Aging will inevitably create changes in the way our bodies operate. The digestive system is no exception. This article will examine how to adjust our diets to help compensate for the changes.
Cynthia Sass, Health.com
updated 7:12 AM EDT, Tue May 20, 2014
Health Magazine Editor’s note: Cynthia Sass is a registered dietitian with master’s degrees in both nutrition science and public health, and the author of “S.A.S.S! Yourself Slim: Conquer Cravings, Drop Pounds and Lose Inches.”
(CNN) — As you get older, it’s important to make small changes to your diet to protect your long-term health. Here are seven nutrients to zero in on after turning 50.
Why you need it: Scientific journals have been bursting at the seams in recent years with new research about the importance of vitamin D, and according the data, the vast majority of women aren’t getting enough.
One recent study found that adults with the lowest blood vitamin D levels were about twice as likely to die from any cause compared to those with the highest levels. Other studies have linked adequate intakes to lower rates of obesity, type 2 diabetes, heart disease, high blood pressure, osteoporosis, depression, certain cancers, and brain disorders such as Alzheimer’s disease.
This key nutrient is also tied to enhanced immunity, muscle functioning, and injury prevention (pretty impressive, huh?). Vitamin D’s nickname is the “sunshine vitamin” because exposure to the sun’s ultraviolet rays triggers its production in the body, but you can’t rely on the sun as your sole source. Your location, cloud cover, smog, time of day and year, and sunscreen use all affect your UV exposure and vitamin D production.
How to get it: Some of the best natural food sources include wild salmon, whole eggs (the D is in the yolk), and mushrooms, and it’s in fortified foods like dairy, but it can be difficult to eat enough of these foods to meet your needs, so a supplement may be your best bet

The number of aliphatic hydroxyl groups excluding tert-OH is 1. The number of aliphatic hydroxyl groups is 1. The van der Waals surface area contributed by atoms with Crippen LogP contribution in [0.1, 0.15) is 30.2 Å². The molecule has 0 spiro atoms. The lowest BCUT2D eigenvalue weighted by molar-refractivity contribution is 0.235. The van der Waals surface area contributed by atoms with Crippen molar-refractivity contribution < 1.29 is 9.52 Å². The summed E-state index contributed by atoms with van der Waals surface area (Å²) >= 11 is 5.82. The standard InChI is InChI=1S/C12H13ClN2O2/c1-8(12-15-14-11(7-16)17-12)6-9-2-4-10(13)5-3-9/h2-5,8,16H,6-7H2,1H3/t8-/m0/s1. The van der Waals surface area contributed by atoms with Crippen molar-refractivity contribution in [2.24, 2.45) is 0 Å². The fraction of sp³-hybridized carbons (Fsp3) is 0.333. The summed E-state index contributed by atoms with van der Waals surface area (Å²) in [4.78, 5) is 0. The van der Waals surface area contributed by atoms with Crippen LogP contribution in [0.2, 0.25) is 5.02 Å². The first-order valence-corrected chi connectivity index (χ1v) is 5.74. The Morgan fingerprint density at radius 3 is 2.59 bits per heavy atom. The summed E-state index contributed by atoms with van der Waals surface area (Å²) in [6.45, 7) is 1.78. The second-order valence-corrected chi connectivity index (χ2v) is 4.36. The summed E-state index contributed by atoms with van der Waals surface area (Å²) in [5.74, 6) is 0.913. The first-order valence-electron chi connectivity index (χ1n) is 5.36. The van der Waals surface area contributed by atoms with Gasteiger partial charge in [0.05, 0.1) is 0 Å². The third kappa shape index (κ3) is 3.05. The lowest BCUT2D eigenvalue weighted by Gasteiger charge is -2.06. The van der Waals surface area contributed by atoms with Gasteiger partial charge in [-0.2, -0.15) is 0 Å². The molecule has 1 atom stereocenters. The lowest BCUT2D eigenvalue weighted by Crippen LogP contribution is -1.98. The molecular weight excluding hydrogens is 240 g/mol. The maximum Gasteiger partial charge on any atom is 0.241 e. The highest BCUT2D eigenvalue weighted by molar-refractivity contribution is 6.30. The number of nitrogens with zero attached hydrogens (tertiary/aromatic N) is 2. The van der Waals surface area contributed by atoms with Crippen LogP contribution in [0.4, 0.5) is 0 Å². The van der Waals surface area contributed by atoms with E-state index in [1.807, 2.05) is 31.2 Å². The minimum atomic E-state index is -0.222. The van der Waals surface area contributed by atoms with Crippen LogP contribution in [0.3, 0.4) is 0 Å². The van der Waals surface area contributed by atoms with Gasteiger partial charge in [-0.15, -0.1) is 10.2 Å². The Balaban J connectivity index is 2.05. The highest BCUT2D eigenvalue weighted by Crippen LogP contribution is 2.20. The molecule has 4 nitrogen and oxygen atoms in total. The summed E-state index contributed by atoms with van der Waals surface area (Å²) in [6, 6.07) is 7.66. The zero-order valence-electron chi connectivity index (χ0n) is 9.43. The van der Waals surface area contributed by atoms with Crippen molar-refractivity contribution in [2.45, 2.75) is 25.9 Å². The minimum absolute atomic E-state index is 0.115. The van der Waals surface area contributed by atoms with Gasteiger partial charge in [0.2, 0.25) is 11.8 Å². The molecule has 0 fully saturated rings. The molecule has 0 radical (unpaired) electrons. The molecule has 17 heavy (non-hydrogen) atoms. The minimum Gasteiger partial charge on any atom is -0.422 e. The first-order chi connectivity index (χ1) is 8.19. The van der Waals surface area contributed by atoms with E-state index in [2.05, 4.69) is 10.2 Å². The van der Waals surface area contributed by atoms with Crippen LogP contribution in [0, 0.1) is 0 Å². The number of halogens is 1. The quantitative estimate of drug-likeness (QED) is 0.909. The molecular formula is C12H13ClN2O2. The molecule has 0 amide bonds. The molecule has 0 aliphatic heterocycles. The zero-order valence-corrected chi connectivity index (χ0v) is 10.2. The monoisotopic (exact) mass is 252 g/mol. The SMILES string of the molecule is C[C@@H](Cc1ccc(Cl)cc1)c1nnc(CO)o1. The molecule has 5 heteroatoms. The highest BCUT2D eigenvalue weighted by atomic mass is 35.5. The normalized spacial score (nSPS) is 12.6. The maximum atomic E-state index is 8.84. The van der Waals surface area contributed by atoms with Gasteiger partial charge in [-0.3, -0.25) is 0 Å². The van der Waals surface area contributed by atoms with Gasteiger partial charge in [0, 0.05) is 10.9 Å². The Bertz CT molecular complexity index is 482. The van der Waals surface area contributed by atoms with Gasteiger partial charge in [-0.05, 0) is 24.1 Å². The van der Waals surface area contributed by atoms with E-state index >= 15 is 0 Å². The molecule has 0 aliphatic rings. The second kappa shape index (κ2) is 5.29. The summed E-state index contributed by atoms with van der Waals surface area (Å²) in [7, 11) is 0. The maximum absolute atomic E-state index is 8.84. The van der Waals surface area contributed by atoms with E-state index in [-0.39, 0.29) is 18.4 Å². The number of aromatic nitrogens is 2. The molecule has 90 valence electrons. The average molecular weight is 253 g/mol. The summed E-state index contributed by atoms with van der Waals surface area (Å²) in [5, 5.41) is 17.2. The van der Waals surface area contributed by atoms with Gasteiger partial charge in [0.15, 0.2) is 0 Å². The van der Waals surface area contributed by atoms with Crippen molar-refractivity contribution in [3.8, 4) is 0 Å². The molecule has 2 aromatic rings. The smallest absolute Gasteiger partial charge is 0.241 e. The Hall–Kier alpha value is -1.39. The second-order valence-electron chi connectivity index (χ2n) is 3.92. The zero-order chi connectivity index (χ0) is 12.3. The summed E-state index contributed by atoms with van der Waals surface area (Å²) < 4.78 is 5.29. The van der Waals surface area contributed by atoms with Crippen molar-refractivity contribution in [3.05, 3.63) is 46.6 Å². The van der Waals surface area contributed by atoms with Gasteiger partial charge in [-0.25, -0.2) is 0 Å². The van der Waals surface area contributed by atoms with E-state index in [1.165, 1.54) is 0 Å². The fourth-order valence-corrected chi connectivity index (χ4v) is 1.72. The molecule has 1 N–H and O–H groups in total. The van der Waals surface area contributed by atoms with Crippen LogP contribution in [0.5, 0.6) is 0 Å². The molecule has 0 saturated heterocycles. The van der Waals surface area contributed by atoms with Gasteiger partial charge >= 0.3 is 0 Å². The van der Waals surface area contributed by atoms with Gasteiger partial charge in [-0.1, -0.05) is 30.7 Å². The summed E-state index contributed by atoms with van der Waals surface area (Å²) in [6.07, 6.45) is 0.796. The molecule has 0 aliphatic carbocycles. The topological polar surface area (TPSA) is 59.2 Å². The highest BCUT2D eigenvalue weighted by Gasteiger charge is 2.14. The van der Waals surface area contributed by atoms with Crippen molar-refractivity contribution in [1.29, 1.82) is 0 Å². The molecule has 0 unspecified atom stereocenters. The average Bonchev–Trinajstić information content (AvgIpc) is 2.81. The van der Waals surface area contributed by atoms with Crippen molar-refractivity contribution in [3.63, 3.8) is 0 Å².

How much is safe: To identify the right amount to take, get your blood level tested. Based on the results, your doctor can recommend the proper daily dose.
Why you need it: Bone density declines more rapidly after 50, and one in three women over this age will experience a bone fracture. Research shows that in the first years after menopause, women may lose 3 to 5% of their bone mass annually, and increases in calcium intakes generally don’t offset the losses.
Calcium is also required for muscle contractions, so this mineral allows you to get the most from every workout. It’s also needed for nerve function, and helps maintain your body’s acid/base balance, so there are plenty of reasons to strive to hit the suggested mark.
How to get it: While dairy may be your first thought, there are also several plant-based sources, including dark leafy greens, beans and lentils, nuts, and dried figs.
How much is safe: If you choose to use a supplement, just be sure not to go overboard. The recommended daily calcium intake for women over 50 is 1,200 mg per day, but the maximum advised limit, from both food and supplements combined, from age 51 on is 2,000 mg per day.
I’ve seen plenty of women exceed that amount (sometimes unknowingly, sometimes because they mistakenly believe more is better), and getting too much can be risky, with potential side effects including kidney problems, kidney stones, and calcium deposits in soft tissues.
High calcium intakes can also lead to constipation, and interfere with the absorption of iron and zinc, and recently, excess calcium has been linked to a higher risk of heart disease. Talk to your doctor or dietitian to be sure you’re striking the right balance.
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